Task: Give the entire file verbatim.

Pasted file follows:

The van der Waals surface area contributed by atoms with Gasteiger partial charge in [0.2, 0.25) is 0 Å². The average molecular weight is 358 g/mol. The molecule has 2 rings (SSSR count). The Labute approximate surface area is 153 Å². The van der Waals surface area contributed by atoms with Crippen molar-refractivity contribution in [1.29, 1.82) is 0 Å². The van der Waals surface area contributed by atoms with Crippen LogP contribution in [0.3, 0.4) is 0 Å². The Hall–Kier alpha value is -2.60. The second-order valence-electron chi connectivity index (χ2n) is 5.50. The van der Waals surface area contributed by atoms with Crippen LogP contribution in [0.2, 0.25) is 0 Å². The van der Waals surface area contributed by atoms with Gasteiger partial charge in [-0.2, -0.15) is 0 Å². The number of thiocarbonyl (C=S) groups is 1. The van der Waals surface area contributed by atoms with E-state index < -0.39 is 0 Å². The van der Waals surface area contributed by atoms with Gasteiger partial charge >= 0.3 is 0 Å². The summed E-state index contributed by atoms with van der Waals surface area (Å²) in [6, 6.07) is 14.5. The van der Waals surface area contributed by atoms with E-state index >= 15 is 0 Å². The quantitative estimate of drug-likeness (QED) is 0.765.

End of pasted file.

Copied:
The van der Waals surface area contributed by atoms with Gasteiger partial charge in [0.2, 0.25) is 0 Å². The average molecular weight is 358 g/mol. The molecule has 2 rings (SSSR count). The Labute approximate surface area is 153 Å². The van der Waals surface area contributed by atoms with Crippen molar-refractivity contribution in [1.29, 1.82) is 0 Å². The van der Waals surface area contributed by atoms with Crippen LogP contribution in [0.3, 0.4) is 0 Å². The Hall–Kier alpha value is -2.60. The second-order valence-electron chi connectivity index (χ2n) is 5.50. The van der Waals surface area contributed by atoms with Crippen LogP contribution in [0.2, 0.25) is 0 Å². The van der Waals surface area contributed by atoms with Gasteiger partial charge in [-0.2, -0.15) is 0 Å². The number of thiocarbonyl (C=S) groups is 1. The van der Waals surface area contributed by atoms with E-state index < -0.39 is 0 Å². The van der Waals surface area contributed by atoms with Gasteiger partial charge >= 0.3 is 0 Å². The summed E-state index contributed by atoms with van der Waals surface area (Å²) in [6, 6.07) is 14.5. The van der Waals surface area contributed by atoms with E-state index >= 15 is 0 Å². The quantitative estimate of drug-likeness (QED) is 0.765.